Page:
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I need to define this function called total.

total :: (Int -> Int) -> Int -> Int

so that the total f is the function which at value n gives the sum f0 + f1 + .... + fn

Thanks for any help! Please.


According to the book as an example I found out about function composition that:

twice f = (f . f)   

Here, f is a function, and the result is f composed with itself. For this to work, it needs to have the same input and output type. So we have

twice :: (a -> a) -> a -> a

This states that twice takes one argument, a function of type (a -> a), and returns a result of the same type. For instance, if successor is the function to add one to an integer,

successor :: Int -> Int
successor n = n + 1     
then
(twice successor) 12 ->(successor . successor) 12 
-> successor (successor 12) -> 14
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2  
Where exactly are you stuck? Can you write a function that calculates the total of a specific function up to n? Can you write a function that totals all natural numbers up to n? –  sepp2k Jan 2 '12 at 12:56
    
FYI, a "total function" is a function that is defined for all possible input values, in contrast to a "partial function". I took the freedom to edit your title accordingly to prevent confusion - what you are looking for is maybe a totaling function. –  Ingo Jan 2 '12 at 13:08
    
Yes @Ingo that's exactly what I am looking for. thanks! I am stuck at how to test the function and understand how it will work for other functions.. –  R2D2 Jan 2 '12 at 13:20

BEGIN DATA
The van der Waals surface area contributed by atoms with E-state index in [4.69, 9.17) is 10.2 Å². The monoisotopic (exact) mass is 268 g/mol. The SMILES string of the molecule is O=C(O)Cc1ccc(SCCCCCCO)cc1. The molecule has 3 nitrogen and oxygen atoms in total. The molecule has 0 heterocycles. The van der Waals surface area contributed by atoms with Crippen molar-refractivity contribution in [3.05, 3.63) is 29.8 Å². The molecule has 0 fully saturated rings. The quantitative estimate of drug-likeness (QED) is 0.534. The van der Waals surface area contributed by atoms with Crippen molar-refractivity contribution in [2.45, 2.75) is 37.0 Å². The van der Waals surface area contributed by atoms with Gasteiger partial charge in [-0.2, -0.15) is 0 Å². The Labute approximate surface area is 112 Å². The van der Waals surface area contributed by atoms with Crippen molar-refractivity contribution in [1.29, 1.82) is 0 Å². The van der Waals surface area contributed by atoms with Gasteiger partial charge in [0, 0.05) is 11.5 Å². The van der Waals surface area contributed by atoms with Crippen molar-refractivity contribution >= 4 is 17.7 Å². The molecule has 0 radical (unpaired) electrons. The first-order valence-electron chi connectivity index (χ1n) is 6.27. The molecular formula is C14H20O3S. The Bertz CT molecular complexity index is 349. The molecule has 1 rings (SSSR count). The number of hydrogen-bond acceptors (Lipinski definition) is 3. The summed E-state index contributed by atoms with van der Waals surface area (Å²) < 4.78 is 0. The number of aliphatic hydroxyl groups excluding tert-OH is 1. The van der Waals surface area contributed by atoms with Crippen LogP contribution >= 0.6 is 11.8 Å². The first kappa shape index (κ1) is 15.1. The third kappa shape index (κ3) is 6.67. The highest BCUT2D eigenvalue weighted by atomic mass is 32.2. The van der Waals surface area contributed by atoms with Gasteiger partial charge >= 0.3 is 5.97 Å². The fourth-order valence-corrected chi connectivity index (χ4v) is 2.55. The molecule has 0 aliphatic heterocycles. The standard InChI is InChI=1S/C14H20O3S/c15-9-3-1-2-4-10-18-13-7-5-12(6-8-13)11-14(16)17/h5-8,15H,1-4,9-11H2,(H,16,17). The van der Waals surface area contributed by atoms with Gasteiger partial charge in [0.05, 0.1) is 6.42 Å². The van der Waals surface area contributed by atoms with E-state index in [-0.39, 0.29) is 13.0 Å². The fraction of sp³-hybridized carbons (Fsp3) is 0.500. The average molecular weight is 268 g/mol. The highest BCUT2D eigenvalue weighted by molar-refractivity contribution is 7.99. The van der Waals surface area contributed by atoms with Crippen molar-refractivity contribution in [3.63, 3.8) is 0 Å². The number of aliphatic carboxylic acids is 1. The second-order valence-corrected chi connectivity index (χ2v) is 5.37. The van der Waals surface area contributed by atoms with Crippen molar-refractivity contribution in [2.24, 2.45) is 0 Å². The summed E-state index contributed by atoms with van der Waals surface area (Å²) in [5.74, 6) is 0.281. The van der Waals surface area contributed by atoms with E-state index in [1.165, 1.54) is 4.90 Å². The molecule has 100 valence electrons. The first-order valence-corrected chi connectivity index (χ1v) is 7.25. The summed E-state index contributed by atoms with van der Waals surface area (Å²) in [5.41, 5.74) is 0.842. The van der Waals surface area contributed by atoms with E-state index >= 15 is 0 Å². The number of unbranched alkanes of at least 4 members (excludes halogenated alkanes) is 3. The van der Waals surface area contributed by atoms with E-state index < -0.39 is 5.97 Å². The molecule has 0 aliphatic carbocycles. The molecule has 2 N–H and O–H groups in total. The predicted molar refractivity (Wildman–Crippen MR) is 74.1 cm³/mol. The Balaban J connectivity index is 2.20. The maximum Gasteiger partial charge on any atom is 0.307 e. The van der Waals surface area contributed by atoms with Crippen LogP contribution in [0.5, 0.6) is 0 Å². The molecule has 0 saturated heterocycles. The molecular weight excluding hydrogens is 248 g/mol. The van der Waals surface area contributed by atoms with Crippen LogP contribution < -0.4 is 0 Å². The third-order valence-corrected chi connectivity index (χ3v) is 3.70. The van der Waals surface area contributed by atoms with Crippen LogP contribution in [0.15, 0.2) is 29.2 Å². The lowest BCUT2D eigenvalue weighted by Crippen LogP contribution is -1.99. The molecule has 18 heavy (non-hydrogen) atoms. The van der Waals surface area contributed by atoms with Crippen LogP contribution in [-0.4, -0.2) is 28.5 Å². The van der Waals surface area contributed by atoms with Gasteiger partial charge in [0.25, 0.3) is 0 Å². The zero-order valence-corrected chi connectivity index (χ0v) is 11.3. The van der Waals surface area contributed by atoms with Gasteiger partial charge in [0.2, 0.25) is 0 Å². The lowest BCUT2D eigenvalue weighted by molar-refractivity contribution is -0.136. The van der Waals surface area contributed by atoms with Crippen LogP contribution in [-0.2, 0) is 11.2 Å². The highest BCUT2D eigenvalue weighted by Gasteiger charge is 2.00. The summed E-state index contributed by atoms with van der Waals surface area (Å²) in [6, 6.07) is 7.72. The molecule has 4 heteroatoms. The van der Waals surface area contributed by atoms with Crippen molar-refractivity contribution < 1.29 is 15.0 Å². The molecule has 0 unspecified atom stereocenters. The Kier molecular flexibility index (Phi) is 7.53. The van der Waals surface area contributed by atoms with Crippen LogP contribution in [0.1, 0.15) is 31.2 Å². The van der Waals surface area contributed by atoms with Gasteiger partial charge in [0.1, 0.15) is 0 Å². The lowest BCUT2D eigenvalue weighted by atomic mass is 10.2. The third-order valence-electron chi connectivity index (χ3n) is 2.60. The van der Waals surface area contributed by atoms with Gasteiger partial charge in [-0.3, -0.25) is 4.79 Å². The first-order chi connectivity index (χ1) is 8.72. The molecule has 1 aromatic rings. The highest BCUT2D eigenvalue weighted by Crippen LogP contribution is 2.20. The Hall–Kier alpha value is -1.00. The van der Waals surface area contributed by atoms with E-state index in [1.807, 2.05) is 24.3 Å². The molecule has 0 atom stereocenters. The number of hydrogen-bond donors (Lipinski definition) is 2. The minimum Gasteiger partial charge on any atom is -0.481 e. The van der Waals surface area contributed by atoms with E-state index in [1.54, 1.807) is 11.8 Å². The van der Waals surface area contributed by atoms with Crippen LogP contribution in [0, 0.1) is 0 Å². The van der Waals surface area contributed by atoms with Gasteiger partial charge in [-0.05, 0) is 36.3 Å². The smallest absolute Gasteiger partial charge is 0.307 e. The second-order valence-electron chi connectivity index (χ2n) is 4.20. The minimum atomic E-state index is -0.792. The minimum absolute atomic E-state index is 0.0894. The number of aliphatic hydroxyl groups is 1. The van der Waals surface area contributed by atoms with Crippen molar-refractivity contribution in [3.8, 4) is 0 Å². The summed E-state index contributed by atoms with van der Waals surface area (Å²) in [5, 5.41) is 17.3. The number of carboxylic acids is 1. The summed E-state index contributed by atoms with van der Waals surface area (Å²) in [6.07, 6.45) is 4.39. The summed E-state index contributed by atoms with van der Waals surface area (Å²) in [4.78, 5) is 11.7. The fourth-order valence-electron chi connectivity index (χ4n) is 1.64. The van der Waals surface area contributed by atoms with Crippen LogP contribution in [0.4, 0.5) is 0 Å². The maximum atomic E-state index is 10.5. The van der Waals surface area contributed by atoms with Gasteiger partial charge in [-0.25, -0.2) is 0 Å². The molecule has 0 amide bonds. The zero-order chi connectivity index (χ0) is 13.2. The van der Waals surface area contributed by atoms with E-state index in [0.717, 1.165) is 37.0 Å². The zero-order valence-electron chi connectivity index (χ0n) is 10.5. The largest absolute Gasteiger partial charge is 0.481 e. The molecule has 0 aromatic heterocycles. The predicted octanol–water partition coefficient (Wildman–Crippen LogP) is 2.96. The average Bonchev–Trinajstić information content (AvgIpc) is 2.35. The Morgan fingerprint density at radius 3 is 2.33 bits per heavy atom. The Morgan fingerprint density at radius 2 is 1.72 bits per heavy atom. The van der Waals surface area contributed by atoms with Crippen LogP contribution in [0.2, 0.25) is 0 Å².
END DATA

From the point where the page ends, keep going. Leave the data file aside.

2 Answers 2

An easy way would be:

total f 0 = f 0
total f n = total f (n-1) + f n

An alternative would be:

total f n = sum (map f [0..n])
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Thanks, how do I test this in WinGHCi? –  R2D2 Jan 2 '12 at 13:06
1  
Type let total f n = sum ... and test e.g. by writing total (\x -> x*x) 5. For the pattern matching solution above, I recommend an extra file like total.hs which you just copy the source into and afterwards load into GHCi. –  Dario Jan 2 '12 at 13:10
    
    
Thanks Stuart, I didn't understand the test. What exactly happens when I run that? I got the result as 55. –  R2D2 Jan 2 '12 at 13:18
    
It was Dario's test. And it sums the squares of the numbers from 1 to 5, i.e. 1+4+9+16+25 = 55. –  Stuart Golodetz Jan 2 '12 at 13:22

If I understand your question correctly, the following should be fine

total f n = sum [ f i | i <- [0..n] ] 

However I guess you'll learn more if you define the function recursively. What should total at n=0 return? Well: That's, by your definition f 0. I.e.

total f 0 = f 0
  • Now what about n=1? That's total f 1 = f 1 + total f 0 == f 1 + f 0.
  • For n=2: total f 2 == f 2 + total f 1.
  • For n in general?

See the pattern? You can write this into plain Haskell.

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+1 for being more educational than mine –  Stuart Golodetz Jan 2 '12 at 13:03
    
True that, it makes more sense! :) –  R2D2 Jan 2 '12 at 13:12

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